A contract is generally considered to be an exchange of promises or an agreement between parties which in due course legally binds the parties; this can be enforced by the English Law. A contract is always, referred to the basic foundations of Contract Law, which refers to promises being kept amongst two parties. It is clear that all people make contracts nowadays and do not even consider for a moment that they are forming contracts; these can be formal or informal, oral or written. In English Law consideration is one of the three main areas of an enforceable contract. It may be defined as an act, forbearance or promise made by a single party that constitutes the price for which the promise of another, is bought. In simple terms, the basic understanding of consideration may be seen as a ‘give and take’ tactic between two parties. Occasionally there may be misunderstandings made by individuals/parties in differentiating between a simple contract and a speciality contract. From what is understood, a speciality contract may be; “illustrated by reference to gifts”, as stated by (Richards, 2009). In the case of one party promising to give another party £50, it is merely seen as a gift, therefore this is considered unenforceable as a simple contract. This may be justifiable as there is nothing which clearly illustrates that, it is a necessity for a party to give something, in order for them to be able to enforce a promise. This is also known as the “quid pro quo,” it has been similarly illustrated in; Dunlop v Selfridge  AC 847 (HL). The courts of England and Wales acknowledge that the above must be something of value, in order to amount to consideration. A valuable consideration in the perspective of the English La... ... middle of paper ... ...ub principles of consideration, which is also known as one of the most important methodical processes of a formation of a contract. Overall, this may be seen as the essence of a legal contract, the exchange of consideration, which if excluded, will contain nothing more than an unenforceable promise. Works Cited 1. Martine, Elizabeth A., Jonathon, Law. (2006) Oxford Dictionary of Law, 6th Ed, Oxford University Press. 2. Lampleigh v Braithwaite  EWHC KB J 17 3. Pao On v Lau Yiu Long  AC 614 4. Poole, J. (2008) Contract Law, 9th Ed Oxford. Oxford University Press. 5. Roscorla v Thomas  3 QB 234 6. Slapper, G. Kelly, D. (2011) The English Legal System, 12th Ed. Routledge. 7. Thomas v Thomas  2 QB 851, 114 ER 330 8. Dunlop v Selfridge  AC 847 (HL) 9. Richards, P. (2009) Law of Contract, 9th Ed. Pearson Longman.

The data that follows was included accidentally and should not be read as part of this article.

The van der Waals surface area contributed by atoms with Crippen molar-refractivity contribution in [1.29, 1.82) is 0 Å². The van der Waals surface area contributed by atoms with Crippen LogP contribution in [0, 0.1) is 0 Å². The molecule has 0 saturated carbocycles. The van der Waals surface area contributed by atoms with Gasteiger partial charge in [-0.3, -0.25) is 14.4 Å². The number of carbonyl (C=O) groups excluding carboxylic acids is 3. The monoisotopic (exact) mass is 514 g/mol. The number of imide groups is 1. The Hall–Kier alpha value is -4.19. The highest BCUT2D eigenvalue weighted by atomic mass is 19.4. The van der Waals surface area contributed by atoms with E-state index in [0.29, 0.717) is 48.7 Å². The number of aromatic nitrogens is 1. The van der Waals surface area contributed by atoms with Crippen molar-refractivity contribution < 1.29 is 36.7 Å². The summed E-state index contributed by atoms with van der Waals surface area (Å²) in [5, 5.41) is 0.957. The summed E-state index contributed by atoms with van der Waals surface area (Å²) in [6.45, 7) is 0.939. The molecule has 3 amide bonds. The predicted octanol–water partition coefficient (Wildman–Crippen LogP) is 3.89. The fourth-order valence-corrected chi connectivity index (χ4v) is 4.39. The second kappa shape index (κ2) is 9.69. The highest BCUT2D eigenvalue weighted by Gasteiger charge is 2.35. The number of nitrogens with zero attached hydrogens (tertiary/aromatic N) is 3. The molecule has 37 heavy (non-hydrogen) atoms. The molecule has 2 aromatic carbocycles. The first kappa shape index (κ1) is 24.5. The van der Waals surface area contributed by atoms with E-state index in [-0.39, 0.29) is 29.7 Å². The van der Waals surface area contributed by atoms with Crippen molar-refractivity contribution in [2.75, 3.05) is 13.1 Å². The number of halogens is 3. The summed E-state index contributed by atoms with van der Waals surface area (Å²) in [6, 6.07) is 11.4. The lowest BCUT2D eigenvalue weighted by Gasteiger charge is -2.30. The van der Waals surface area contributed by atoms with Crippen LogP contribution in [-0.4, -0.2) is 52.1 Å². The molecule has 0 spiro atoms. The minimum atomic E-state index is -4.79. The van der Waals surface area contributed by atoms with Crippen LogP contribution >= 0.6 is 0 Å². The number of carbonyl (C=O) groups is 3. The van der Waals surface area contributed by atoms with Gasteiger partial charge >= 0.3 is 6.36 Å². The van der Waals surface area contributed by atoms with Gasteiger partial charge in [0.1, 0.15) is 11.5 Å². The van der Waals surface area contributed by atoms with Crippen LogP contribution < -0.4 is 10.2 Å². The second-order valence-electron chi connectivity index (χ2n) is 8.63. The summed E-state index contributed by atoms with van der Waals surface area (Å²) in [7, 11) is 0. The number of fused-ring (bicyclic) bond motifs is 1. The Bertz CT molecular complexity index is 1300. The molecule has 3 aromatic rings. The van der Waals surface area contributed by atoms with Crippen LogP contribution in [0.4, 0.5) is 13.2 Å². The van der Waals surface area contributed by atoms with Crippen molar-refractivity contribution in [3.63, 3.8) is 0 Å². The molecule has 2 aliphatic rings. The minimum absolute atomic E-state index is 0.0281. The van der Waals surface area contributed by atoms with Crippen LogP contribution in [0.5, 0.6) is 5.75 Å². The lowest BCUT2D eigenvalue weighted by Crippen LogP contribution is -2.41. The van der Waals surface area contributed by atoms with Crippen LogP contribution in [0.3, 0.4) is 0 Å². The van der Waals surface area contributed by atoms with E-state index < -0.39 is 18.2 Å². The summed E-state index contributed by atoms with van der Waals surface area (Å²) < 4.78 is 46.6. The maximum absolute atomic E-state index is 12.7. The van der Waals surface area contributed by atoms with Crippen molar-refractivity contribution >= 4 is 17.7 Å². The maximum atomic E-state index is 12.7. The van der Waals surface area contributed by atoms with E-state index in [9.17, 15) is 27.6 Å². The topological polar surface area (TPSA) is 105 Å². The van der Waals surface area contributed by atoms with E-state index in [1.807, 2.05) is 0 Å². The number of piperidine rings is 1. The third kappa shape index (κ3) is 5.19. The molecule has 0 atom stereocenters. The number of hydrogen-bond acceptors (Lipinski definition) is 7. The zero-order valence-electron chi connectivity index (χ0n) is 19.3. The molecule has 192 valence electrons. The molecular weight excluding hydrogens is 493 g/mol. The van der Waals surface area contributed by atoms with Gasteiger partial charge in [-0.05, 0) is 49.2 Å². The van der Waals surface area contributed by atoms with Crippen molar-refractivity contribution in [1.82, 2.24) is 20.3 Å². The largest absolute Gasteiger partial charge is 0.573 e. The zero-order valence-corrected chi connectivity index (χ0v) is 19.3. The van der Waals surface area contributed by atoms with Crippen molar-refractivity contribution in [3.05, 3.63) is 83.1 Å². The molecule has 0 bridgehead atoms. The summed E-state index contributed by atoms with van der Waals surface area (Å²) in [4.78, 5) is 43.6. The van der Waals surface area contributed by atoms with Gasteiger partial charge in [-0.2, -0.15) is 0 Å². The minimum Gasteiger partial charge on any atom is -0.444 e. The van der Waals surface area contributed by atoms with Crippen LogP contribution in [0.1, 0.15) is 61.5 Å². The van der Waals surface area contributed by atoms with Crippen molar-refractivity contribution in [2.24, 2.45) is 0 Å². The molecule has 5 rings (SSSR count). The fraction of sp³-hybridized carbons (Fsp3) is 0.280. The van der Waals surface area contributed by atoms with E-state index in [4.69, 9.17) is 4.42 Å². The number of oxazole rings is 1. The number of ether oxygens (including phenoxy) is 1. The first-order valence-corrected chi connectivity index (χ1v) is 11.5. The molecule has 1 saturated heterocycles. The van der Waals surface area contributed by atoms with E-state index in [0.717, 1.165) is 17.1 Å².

In my opinion, Consideration is the essential element for the formation of contract. As we know that a contract is based on the promise and for there must be two parties to the contract a promisor and a promisee and when both the parties gain something from one and another then the gain or the benefit received by the parties is called consideration. It should be something which has some value in the eyes of law and it is not one sided as there are two parties of the contract so the consideration comes from both the sides and in case, if it's one sided that will be considered as a gift and the law also does not take into account. if something is done in terms of promise, love, affection and this can be seen from the case Currie v. Missa (1875) where one of the judge also gave importance to the interest, profit, benefits arising to the parties. In bilateral type of contract, an agreement contains mutual promises and sufficient consideration of the parties to form a contract. Whereas in unilateral type of contract, an agreement in which one party promises to ot...
Having evaluated the current state of English contract law, mainly made up of piecemeal solutions, it can be seen that despite being satisfactory and doing its job, there still remain gaps within the law of contract where unfairness is not dealt with. Moreover, due to the ad hoc nature of those piecemeal solutions, the latter have often produced inconsistent justice and have manifested cases of unfairness. Hence, “a relatively small number of respected Justices have endeavored to draw attention to the fact that the application of a general principle might be useful and even necessary in English law.”
The doctrine of unconscionable bargains can be regarded as difficult to define but various cases have succeeded in refining the doctrine to a simple understanding. In Evans v Llewllin, unconscionable bargains is a well established jurisdiction in equity to relief against transaction regarded as considerably disadvantageous to the complainant, who is in a special position of weakness compared to the defendant and where transaction was procured by the defendant in a morally culpable manner. The power to provide equitable relief from unconscionable bargains stems from the Court of Chancery’s power to set aside agreements with expectant heirs that had been pressured into entering contracts as a result of their ignorance and poverty, this was evident in Earl of Aylesford v Morris. Fry v Lane established this principle of law, with Kay J stating that ‘where a purchase is made from a poor and ignorant man at a considerable undervalue, the vendor having no independent advice, a Court of Equity will set aside the transaction’. It is not enough for the terms of an agreement to be unconscionable or unfair, making it more favorable to the defendant than the complainant; it must show defendant’s conduct is unconscionable. Capper noted, the doctrine struggled in adapting to the declining need of expectant heirs in the early twentieth century and was abandoned until its reappearance in Cresswell v Potter where the elements of the doctrine where not just incorporated to suggest a party ‘’of a lower income group and less highly educated’’ but the concept in regards to expectant heirs was disregarded. Over the years it had become significantly popular in cases where one party had been mistreated due t...